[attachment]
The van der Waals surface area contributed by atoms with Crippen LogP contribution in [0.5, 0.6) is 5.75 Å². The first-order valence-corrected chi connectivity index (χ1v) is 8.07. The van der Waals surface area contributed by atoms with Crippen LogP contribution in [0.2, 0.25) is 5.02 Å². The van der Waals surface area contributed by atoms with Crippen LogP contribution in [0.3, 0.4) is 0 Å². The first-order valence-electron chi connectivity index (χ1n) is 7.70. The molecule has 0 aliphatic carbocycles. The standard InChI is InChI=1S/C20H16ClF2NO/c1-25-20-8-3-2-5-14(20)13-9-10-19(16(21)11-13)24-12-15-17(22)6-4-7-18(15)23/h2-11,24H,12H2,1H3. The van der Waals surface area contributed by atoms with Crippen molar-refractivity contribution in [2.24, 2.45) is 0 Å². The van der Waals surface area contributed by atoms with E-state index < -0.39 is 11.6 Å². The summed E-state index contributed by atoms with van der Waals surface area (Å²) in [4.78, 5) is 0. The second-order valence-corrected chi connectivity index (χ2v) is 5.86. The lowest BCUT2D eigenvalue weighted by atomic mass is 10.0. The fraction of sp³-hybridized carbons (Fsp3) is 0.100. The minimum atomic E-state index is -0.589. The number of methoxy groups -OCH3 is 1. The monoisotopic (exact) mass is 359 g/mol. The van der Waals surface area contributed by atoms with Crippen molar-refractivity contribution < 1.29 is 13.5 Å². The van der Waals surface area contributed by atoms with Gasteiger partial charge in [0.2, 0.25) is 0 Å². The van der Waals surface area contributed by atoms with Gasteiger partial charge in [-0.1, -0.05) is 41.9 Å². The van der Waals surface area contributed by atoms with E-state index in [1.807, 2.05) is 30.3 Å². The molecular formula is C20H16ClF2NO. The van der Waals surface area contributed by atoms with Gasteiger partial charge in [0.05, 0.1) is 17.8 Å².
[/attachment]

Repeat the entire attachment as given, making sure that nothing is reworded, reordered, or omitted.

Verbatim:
The van der Waals surface area contributed by atoms with Crippen LogP contribution in [0.5, 0.6) is 5.75 Å². The first-order valence-corrected chi connectivity index (χ1v) is 8.07. The van der Waals surface area contributed by atoms with Crippen LogP contribution in [0.2, 0.25) is 5.02 Å². The van der Waals surface area contributed by atoms with Crippen LogP contribution in [0.3, 0.4) is 0 Å². The first-order valence-electron chi connectivity index (χ1n) is 7.70. The molecule has 0 aliphatic carbocycles. The standard InChI is InChI=1S/C20H16ClF2NO/c1-25-20-8-3-2-5-14(20)13-9-10-19(16(21)11-13)24-12-15-17(22)6-4-7-18(15)23/h2-11,24H,12H2,1H3. The van der Waals surface area contributed by atoms with Crippen molar-refractivity contribution in [2.24, 2.45) is 0 Å². The van der Waals surface area contributed by atoms with E-state index < -0.39 is 11.6 Å². The summed E-state index contributed by atoms with van der Waals surface area (Å²) in [4.78, 5) is 0. The second-order valence-corrected chi connectivity index (χ2v) is 5.86. The lowest BCUT2D eigenvalue weighted by atomic mass is 10.0. The fraction of sp³-hybridized carbons (Fsp3) is 0.100. The minimum atomic E-state index is -0.589. The number of methoxy groups -OCH3 is 1. The monoisotopic (exact) mass is 359 g/mol. The van der Waals surface area contributed by atoms with Crippen molar-refractivity contribution < 1.29 is 13.5 Å². The van der Waals surface area contributed by atoms with Gasteiger partial charge in [0.2, 0.25) is 0 Å². The van der Waals surface area contributed by atoms with Gasteiger partial charge in [-0.1, -0.05) is 41.9 Å². The van der Waals surface area contributed by atoms with E-state index in [1.807, 2.05) is 30.3 Å². The molecular formula is C20H16ClF2NO. The van der Waals surface area contributed by atoms with Gasteiger partial charge in [0.05, 0.1) is 17.8 Å².